FBP Graph – now with fire type!

I finally got around to making some long-planned changes to FBP Graph, the MS Excel tool for comparing fire behaviour using the Canadian Fire Behaviour Prediction System.

The latest version has the subtle-but-significant change of showing (if the box is checked) fire type. That is, when checked, the graph lines now indicate three thresholds, in terms of ISI or wind speed: these are the crown fire initiation threshold (between surface fire and intermittent crown fire, or 10% Crown Fraction Burned, or CFB), the point at which CFB is 50%, and the threshold between intermittent and continuous crown fire (90% CFB). As with the rest of the FBP Graph tool, the point thresholds move around on the graph depending on fuel type, buildup index (BUI), and some other modifiers depending on fuel type.

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These thresholds are important for two reasons. As fuel consumption and spread rate increase, conifer crowns become involved in fire spread (according to the Van Wagner crown fire model), further increasing fire intensity. However, the only fuel type in the FBP System that demonstrates a change in spread rate as crown involvement increases is the C-6 type, which is in many ways the most sophisticated fuel type in the system. So it is important to note where along the lines changes in fire type occur, as these can show where one can expect sudden changes in fire behaviour.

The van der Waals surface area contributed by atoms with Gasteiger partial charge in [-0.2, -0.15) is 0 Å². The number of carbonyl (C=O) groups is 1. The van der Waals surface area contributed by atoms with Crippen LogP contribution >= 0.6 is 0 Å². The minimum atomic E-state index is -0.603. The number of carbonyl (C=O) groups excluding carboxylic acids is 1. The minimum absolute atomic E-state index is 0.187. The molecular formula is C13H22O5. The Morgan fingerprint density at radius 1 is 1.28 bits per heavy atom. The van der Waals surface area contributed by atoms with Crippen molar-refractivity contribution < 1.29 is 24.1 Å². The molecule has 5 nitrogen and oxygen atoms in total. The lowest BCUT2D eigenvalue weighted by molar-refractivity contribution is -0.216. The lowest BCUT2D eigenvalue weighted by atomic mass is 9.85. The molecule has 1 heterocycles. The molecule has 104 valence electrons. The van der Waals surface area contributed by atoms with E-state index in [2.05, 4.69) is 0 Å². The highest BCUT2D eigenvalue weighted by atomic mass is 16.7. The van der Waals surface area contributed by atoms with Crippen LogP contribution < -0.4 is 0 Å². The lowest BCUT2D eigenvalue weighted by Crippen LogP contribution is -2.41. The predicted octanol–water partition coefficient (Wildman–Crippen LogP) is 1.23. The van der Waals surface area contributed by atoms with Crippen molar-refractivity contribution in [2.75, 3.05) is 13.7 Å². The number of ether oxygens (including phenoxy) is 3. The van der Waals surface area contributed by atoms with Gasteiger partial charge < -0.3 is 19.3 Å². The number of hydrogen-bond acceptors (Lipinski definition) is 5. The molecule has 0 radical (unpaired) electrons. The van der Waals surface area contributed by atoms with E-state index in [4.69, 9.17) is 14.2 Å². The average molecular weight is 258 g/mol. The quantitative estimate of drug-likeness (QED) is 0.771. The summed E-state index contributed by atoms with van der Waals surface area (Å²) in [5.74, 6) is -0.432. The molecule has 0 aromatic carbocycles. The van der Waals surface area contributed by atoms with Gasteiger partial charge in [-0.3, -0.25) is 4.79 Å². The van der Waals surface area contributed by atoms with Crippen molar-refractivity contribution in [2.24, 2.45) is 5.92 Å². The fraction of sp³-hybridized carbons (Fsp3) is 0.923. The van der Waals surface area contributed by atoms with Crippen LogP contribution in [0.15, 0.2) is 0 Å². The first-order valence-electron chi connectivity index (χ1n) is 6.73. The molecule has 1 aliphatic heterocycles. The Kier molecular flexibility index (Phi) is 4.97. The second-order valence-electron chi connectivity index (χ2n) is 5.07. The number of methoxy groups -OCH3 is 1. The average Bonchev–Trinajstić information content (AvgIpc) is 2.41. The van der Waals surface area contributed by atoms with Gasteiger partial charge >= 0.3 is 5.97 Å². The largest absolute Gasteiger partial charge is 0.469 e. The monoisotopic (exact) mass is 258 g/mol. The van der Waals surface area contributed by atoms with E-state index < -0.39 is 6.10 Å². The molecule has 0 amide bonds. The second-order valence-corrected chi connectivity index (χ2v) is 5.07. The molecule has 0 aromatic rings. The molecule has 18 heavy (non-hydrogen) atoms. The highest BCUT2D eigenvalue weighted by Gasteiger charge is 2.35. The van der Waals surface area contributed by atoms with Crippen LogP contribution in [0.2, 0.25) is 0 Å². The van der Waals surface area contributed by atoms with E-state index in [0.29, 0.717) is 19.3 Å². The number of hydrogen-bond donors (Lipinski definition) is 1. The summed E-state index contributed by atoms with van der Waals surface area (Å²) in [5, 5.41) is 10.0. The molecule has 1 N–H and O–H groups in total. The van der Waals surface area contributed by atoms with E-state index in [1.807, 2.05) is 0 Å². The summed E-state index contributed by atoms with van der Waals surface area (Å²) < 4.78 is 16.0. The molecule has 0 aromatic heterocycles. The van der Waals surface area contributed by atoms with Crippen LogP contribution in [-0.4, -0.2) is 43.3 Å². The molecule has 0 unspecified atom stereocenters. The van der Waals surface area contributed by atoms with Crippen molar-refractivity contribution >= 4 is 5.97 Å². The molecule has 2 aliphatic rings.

A second reason for the importance of these thresholds is that predicted rate of spread may well be incorrect as fire type changes. As many authors have noted, at the onset of crown fire initiation, spread rate can increase more than threefold, as the flaming front is suddenly exposed to above-canopy ambient winds. This change is not reflected in sigmoidal ROS curves that most FBP fuel types have, so fire type thresholds can indicate where these curves oversimplify, and likely underpredict, spread rate. As always, using the FBP Graph tool for operational purposes assumes expert knowledge and training in fire behaviour prediction using the CFFDRS, and I make no guarantees about the accuracy of the outputs (but you know, if you think there are errors, please let me know so I can address them). The ISI or wind speed threshold is calculated to the nearest 1 unit (ISI or km/h); so fire behaviour calculators such as RedApp are more accurate, but this is still pretty accurate given the inaccuracy of the base measurements (precipitation, wind speed, etc.). Thanks for your interest.



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